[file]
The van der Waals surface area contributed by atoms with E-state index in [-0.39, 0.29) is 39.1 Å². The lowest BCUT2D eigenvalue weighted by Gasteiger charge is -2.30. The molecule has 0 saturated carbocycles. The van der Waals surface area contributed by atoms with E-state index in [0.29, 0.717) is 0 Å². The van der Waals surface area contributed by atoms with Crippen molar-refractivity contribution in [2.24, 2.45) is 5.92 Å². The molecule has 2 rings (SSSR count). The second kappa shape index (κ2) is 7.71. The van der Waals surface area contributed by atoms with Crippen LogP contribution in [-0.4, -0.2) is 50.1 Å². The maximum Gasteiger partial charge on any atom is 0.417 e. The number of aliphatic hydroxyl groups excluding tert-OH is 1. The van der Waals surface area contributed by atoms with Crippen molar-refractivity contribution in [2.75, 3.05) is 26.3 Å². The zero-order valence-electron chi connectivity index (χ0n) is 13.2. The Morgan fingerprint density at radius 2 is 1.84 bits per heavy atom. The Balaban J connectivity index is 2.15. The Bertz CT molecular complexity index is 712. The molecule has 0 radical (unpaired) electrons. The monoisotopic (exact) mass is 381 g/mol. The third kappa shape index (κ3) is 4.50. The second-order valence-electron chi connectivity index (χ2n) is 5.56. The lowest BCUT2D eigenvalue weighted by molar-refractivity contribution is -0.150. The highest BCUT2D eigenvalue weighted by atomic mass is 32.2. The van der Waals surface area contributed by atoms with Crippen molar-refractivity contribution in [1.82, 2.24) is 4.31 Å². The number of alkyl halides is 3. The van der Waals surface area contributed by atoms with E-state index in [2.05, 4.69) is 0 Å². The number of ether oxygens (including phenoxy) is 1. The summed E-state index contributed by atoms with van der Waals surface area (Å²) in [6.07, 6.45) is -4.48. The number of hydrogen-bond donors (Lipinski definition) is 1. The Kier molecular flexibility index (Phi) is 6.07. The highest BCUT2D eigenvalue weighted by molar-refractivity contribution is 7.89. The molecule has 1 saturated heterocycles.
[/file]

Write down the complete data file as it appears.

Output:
The van der Waals surface area contributed by atoms with E-state index in [-0.39, 0.29) is 39.1 Å². The lowest BCUT2D eigenvalue weighted by Gasteiger charge is -2.30. The molecule has 0 saturated carbocycles. The van der Waals surface area contributed by atoms with E-state index in [0.29, 0.717) is 0 Å². The van der Waals surface area contributed by atoms with Crippen molar-refractivity contribution in [2.24, 2.45) is 5.92 Å². The molecule has 2 rings (SSSR count). The second kappa shape index (κ2) is 7.71. The van der Waals surface area contributed by atoms with Crippen LogP contribution in [-0.4, -0.2) is 50.1 Å². The maximum Gasteiger partial charge on any atom is 0.417 e. The number of aliphatic hydroxyl groups excluding tert-OH is 1. The van der Waals surface area contributed by atoms with Crippen molar-refractivity contribution in [2.75, 3.05) is 26.3 Å². The zero-order valence-electron chi connectivity index (χ0n) is 13.2. The Morgan fingerprint density at radius 2 is 1.84 bits per heavy atom. The Balaban J connectivity index is 2.15. The Bertz CT molecular complexity index is 712. The molecule has 0 radical (unpaired) electrons. The monoisotopic (exact) mass is 381 g/mol. The third kappa shape index (κ3) is 4.50. The second-order valence-electron chi connectivity index (χ2n) is 5.56. The lowest BCUT2D eigenvalue weighted by molar-refractivity contribution is -0.150. The highest BCUT2D eigenvalue weighted by atomic mass is 32.2. The van der Waals surface area contributed by atoms with Crippen molar-refractivity contribution in [1.82, 2.24) is 4.31 Å². The number of alkyl halides is 3. The van der Waals surface area contributed by atoms with E-state index in [2.05, 4.69) is 0 Å². The number of ether oxygens (including phenoxy) is 1. The summed E-state index contributed by atoms with van der Waals surface area (Å²) in [6.07, 6.45) is -4.48. The number of hydrogen-bond donors (Lipinski definition) is 1. The Kier molecular flexibility index (Phi) is 6.07. The highest BCUT2D eigenvalue weighted by molar-refractivity contribution is 7.89. The molecule has 1 saturated heterocycles.